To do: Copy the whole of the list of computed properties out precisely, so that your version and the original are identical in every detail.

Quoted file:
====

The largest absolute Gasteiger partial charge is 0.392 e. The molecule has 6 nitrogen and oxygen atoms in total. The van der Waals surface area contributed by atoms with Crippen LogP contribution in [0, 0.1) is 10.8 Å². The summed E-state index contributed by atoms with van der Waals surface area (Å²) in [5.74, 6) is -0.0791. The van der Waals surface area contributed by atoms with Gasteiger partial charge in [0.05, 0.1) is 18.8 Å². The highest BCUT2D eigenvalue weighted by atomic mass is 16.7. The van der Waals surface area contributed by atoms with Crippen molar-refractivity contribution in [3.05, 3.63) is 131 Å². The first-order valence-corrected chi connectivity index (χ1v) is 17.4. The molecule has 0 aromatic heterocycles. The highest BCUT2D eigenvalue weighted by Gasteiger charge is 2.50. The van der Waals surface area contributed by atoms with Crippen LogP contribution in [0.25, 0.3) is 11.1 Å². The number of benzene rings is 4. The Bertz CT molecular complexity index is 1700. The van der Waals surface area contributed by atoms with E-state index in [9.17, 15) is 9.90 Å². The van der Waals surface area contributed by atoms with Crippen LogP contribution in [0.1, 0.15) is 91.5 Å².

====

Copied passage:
The largest absolute Gasteiger partial charge is 0.392 e. The molecule has 6 nitrogen and oxygen atoms in total. The van der Waals surface area contributed by atoms with Crippen LogP contribution in [0, 0.1) is 10.8 Å². The summed E-state index contributed by atoms with van der Waals surface area (Å²) in [5.74, 6) is -0.0791. The van der Waals surface area contributed by atoms with Gasteiger partial charge in [0.05, 0.1) is 18.8 Å². The highest BCUT2D eigenvalue weighted by atomic mass is 16.7. The van der Waals surface area contributed by atoms with Crippen molar-refractivity contribution in [3.05, 3.63) is 131 Å². The first-order valence-corrected chi connectivity index (χ1v) is 17.4. The molecule has 0 aromatic heterocycles. The highest BCUT2D eigenvalue weighted by Gasteiger charge is 2.50. The van der Waals surface area contributed by atoms with Crippen LogP contribution in [0.25, 0.3) is 11.1 Å². The number of benzene rings is 4. The Bertz CT molecular complexity index is 1700. The van der Waals surface area contributed by atoms with E-state index in [9.17, 15) is 9.90 Å². The van der Waals surface area contributed by atoms with Crippen LogP contribution in [0.1, 0.15) is 91.5 Å².